A Brief History of Rollerskating (And Why You Should Care)!
now, you’ve come across some exciting rollerskating content
while scrolling endlessly through TikTok and Instagram. Earlier
this year, as the quarantine restrictions left us all anxious and
bored, everyone searched for their next favorite hobby. Many fell
into the world of rollerskating as it had been glamorized by '70s
Online skate retailers, like Moxi and Impala, quickly began to sell out as the newfound interest in rollerskating heightened demand. Anyone who jumped on board too late was told they would have to wait months before more skates were available.
Did the entire internet all get together and decide to buy roller skates at once? EVERYWHERE is sold out and I just want to get back to my baby roller derby (I didn’t do it for long!) roots :( pic.twitter.com/XCDu62Sc9g— â˜† Gym Trainer Chaka â˜† (@princessology) July 1, 2020
But this timeless activity wasn’t experiencing a resurgence so much as an overthrow of an existing community that had been founded well before the '70s made it a part of its groovy aesthetic. The reality is that rollerskating was a source of both community and contention for Black people. In the '50s and '60s, rollerskating rinks were bountiful across the States. Unfortunately, so was racism. With segregation laws still in place, rinks often and unfairly limited admission to Black skaters to one day a week. Their dance-oriented style of skating was often seen as rambunctious and rowdy, and security was often beefed up on the nights designated to Black skaters.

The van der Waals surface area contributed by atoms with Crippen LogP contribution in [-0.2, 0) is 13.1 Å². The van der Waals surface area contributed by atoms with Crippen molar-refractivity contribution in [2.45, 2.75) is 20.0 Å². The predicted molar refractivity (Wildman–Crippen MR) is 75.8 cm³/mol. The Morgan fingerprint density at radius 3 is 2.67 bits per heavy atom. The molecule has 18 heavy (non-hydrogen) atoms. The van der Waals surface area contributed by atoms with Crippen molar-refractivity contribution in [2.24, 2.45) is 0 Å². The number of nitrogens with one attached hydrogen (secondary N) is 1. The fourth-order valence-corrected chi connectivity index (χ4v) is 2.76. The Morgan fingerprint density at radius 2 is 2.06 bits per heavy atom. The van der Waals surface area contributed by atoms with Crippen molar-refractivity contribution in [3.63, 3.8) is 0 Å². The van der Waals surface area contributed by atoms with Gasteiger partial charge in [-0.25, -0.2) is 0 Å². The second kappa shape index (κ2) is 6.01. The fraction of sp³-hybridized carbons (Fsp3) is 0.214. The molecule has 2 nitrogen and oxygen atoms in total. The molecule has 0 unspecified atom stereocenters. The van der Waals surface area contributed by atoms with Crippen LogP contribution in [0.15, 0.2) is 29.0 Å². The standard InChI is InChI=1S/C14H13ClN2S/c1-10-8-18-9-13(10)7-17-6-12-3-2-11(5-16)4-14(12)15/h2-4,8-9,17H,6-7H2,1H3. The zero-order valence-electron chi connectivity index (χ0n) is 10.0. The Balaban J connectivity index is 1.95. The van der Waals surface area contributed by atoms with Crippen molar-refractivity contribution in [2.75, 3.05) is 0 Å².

segregation laws ending in 1964, the fight continued as rinks
were being closed down due to gentrification. But Black skaters
remained resilient, and their skate culture found other ways and
places to skate. In places like Venice Beach, California, Black
skaters took to the smooth coastline to continue their passion for
the art when roller rinks began to grow sparse.
Unfortunately, places like Venice Beach would also serve as a perfect example of how the Black skating community has consistently been quieted and suppressed. As the streets of Venice’s coastline grew lively with a vibrant Black roller dance culture, law enforcement lingered around the community and put restrictions and curfews on their recreation. Today, Venice Beach is now essentially the capital of skateboarding, a sport with a predominantly white male history.
If you’ve already taken up rollerskating or are thinking about it, or are even just interested in watching cool rollerskating videos, this isn’t to deter you. Instead, let this serve as a message of encouragement to educate yourself on the history of rollerskating and take steps to amplify Black skaters in a community that has been continuously and unfairly repressed and overlooked. If you’re ready to start researching rollerskating history, we highly recommend checking out documentaries like Roller Dreams and United Skates!